Test compounds used for the assays were identified from the literature. All test compounds and reagents were obtained from Sigma-Aldrich (St. Louis, MO) unless specified otherwise. Each compound was prepared and serially diluted in DMSO in 1536-well microplates to yield 11 concentrations. The final concentration of the 34 well-characterized compounds related to nephrotoxicity and 10 compounds showing renal toxicity in the 5 μL assay volume ranged from 31.2 nM to 184 μM and 0.7 nM to 46 μM, respectively.

Generation of SA7K Cells and Cell Culture

Human primary kidney proximal tubule epithelial cells were obtained from Zen-Bio Inc. (Research Triangle Park, NC). Zinc finger nuclease (ZFN) pairs were delivered into the SA7K cells by nucleofection. Cells were split into two pools, one for population doubling studies and the other for FACS sorting (single-cell isolation). Cells were sorted based on negative selection for carboxyfluorescein succinimidyl ester (CFSE), a dye that distinguishes fast growing cells from slow growing ones. Cells that did not have detectable CFSE were single-cell sorted into 96-well plates. Clones with the desired mutation were identified initially by fragmentation analysis and later confirmed by sequencing of the targeted area. SA7K cells were cultured in RPTEC Complete Supplement medium while nephrotoxicity experiments were carried out using RPTEC Tox Supplement medium (Sigma-Aldrich). HK-2 cells were purchased from ATCC (Manassas, VA) and cultured in keratinocyte growth medium (Lonza Inc, Mapleton, IL).

Characterization of SA7K Cells

Immunocytochemical (ICC) Staining

Cells were plated on 4 well culture slides at 0.125×106 cells/well for 2 days. Cells were stained with anti-CD13 (ab7417, mouse monoclonal WM15 from Abcam, Cambridge, MA) for 1 hour at room temperature. Cells were rinsed with Tris buffered saline with Tween 20 (TBST) and then incubated with Donkey Anti –Mouse FITC antibody from Jackson ImmunoResearch (West Grove, PA) for 1 hour. Cells were rinsed with TBST and imaged.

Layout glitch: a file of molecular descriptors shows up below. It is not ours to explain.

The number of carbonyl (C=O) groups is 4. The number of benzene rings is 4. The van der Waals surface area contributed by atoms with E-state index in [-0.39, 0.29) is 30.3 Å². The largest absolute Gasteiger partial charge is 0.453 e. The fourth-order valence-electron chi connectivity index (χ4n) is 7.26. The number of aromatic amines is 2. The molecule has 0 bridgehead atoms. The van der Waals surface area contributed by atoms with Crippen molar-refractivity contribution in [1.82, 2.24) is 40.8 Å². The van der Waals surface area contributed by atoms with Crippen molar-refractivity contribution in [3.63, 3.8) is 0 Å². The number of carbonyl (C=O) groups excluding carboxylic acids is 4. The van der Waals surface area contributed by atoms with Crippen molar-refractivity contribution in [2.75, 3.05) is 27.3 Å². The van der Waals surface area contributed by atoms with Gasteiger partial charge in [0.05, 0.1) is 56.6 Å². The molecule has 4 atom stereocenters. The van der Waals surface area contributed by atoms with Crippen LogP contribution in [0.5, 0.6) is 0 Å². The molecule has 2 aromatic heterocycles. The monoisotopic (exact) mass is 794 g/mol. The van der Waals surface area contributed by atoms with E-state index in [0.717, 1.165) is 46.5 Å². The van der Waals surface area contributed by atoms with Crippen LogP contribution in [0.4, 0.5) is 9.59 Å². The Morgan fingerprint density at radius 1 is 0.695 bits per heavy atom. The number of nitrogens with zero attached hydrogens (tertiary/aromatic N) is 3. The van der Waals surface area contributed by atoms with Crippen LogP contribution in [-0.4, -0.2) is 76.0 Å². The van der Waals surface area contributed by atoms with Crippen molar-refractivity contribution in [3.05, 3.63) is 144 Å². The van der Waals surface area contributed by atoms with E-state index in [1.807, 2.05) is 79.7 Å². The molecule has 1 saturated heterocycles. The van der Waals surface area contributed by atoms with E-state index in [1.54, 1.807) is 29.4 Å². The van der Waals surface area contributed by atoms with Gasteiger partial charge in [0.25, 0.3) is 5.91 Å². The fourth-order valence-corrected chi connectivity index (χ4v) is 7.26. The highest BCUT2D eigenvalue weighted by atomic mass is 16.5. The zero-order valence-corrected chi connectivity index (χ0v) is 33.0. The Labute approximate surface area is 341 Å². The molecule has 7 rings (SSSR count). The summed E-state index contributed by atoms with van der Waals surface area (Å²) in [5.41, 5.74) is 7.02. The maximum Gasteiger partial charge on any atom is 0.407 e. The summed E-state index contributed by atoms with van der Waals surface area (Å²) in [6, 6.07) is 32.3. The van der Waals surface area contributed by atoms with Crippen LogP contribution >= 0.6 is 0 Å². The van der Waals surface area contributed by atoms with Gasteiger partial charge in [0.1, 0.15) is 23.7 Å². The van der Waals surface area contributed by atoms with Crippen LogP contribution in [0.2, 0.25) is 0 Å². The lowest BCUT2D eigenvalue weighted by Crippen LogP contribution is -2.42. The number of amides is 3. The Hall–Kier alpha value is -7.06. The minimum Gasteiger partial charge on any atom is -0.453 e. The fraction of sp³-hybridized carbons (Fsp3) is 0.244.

Gamma-glutamyl transpeptidase (GGT) Activity

GGT activity was measured by following the release of para nitroanilide (pNA) from gamma glutamyl-p-nitroanilide using glutamyltransferase (GGT) activity colorimetric assay kit from Sigma-Aldrich. HPTC (1x106) or SA7K cells (1x106) were homogenized in 200 µL of ice-cold GGT assay buffer. Ten µL of these samples combined with 90 µL of GGT substrate solution were added to assay plate. Absorbance changes (418 nm) of the assay plate were measured every 20 minutes at 37 °C for 2 hours in incubation.

Response to Parathyroid Hormone (PTH)

PTH was obtained from Prospec (New Brunswick, NJ). After overnight incubation with 0.1 mM IBMX (3-isobutyl-1-methylxanthine, phosphodiesterase inhibitor), cells were treated with 1-1000 nM PTH for 15 or 30 minutes. Intracellular cyclic AMP (cAMP) was measured using cAMP direct EIA kit from Arbor Assays (Ann Arbor, MI).

Albumin Uptake

FITC-labeled albumin was added to cell incubations and was then incubated for 15, 30 and 60 minutes at 4°C or 37°C. Cells were washed 8 times with ice cold Ringers Solution (pH 7.3) and lysed with 0.1% Triton X100 in 1X MOPS. Fluorescence was measured at 485/520 nm.

Measurement of Transporter Expression

HPTC, SA7K and HK-2 cells were seeded on 24-well plates at 0.125×106 cells/well and cultured for 3 days prior to RNA extraction (RNeasy Protect Mini Kit, Qiagen, Valencia, CA). Total extracted RNA was quantified and purity verified using the Thermo Scientific NanoDrop 2000 Spectrophotometer. RNA (150 ng) were analyzed per reaction, in triplicate, using the Applied Biosystems’ TaqMan® RNA-to-CT™ 1-step kit in MicroAmp® optical 96-well reactions plates. GAPDH was used as the negative control. Taqman® gene expression assay probes were acquired from Thermo Fisher Scientific (Waltham, MA).

Transporter Assay